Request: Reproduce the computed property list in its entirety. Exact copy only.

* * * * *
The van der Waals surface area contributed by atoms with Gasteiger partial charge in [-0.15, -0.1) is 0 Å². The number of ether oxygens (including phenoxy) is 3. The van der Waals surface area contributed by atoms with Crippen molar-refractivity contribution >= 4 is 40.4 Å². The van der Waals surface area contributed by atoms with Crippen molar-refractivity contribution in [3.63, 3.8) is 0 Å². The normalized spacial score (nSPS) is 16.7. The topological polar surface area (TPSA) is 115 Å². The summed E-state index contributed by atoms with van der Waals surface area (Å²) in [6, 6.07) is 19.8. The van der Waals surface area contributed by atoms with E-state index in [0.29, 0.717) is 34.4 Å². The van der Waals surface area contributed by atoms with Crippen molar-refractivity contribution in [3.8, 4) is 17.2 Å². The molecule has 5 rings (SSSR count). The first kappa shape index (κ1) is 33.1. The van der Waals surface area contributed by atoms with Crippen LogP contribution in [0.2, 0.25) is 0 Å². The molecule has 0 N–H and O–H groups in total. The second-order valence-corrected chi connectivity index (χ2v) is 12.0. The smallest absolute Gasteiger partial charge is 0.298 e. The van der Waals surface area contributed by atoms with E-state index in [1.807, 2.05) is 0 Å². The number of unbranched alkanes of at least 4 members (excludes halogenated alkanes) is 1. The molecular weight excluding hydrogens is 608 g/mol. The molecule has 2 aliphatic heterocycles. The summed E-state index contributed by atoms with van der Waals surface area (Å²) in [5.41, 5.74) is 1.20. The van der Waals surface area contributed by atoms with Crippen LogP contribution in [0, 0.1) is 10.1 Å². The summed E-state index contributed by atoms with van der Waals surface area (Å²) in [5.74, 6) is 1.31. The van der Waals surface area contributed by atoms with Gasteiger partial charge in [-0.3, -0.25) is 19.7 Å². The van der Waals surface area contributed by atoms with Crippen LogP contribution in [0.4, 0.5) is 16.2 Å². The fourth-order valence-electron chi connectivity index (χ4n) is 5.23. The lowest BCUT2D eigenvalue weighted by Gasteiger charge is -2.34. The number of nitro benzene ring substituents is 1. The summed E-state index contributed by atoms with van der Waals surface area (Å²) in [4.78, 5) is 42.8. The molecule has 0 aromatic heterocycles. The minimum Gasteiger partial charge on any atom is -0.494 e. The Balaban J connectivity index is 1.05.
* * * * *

The van der Waals surface area contributed by atoms with Gasteiger partial charge in [-0.15, -0.1) is 0 Å². The number of ether oxygens (including phenoxy) is 3. The van der Waals surface area contributed by atoms with Crippen molar-refractivity contribution >= 4 is 40.4 Å². The van der Waals surface area contributed by atoms with Crippen molar-refractivity contribution in [3.63, 3.8) is 0 Å². The normalized spacial score (nSPS) is 16.7. The topological polar surface area (TPSA) is 115 Å². The summed E-state index contributed by atoms with van der Waals surface area (Å²) in [6, 6.07) is 19.8. The van der Waals surface area contributed by atoms with E-state index in [0.29, 0.717) is 34.4 Å². The van der Waals surface area contributed by atoms with Crippen molar-refractivity contribution in [3.8, 4) is 17.2 Å². The molecule has 5 rings (SSSR count). The first kappa shape index (κ1) is 33.1. The van der Waals surface area contributed by atoms with Crippen LogP contribution in [0.2, 0.25) is 0 Å². The molecule has 0 N–H and O–H groups in total. The second-order valence-corrected chi connectivity index (χ2v) is 12.0. The smallest absolute Gasteiger partial charge is 0.298 e. The van der Waals surface area contributed by atoms with E-state index in [1.807, 2.05) is 0 Å². The number of unbranched alkanes of at least 4 members (excludes halogenated alkanes) is 1. The molecular weight excluding hydrogens is 608 g/mol. The molecule has 2 aliphatic heterocycles. The summed E-state index contributed by atoms with van der Waals surface area (Å²) in [5.41, 5.74) is 1.20. The van der Waals surface area contributed by atoms with Crippen LogP contribution in [0, 0.1) is 10.1 Å². The summed E-state index contributed by atoms with van der Waals surface area (Å²) in [5.74, 6) is 1.31. The van der Waals surface area contributed by atoms with Gasteiger partial charge in [-0.3, -0.25) is 19.7 Å². The van der Waals surface area contributed by atoms with Crippen LogP contribution in [0.4, 0.5) is 16.2 Å². The fourth-order valence-electron chi connectivity index (χ4n) is 5.23. The lowest BCUT2D eigenvalue weighted by Gasteiger charge is -2.34. The number of nitro benzene ring substituents is 1. The summed E-state index contributed by atoms with van der Waals surface area (Å²) in [4.78, 5) is 42.8. The molecule has 0 aromatic heterocycles. The minimum Gasteiger partial charge on any atom is -0.494 e. The Balaban J connectivity index is 1.05.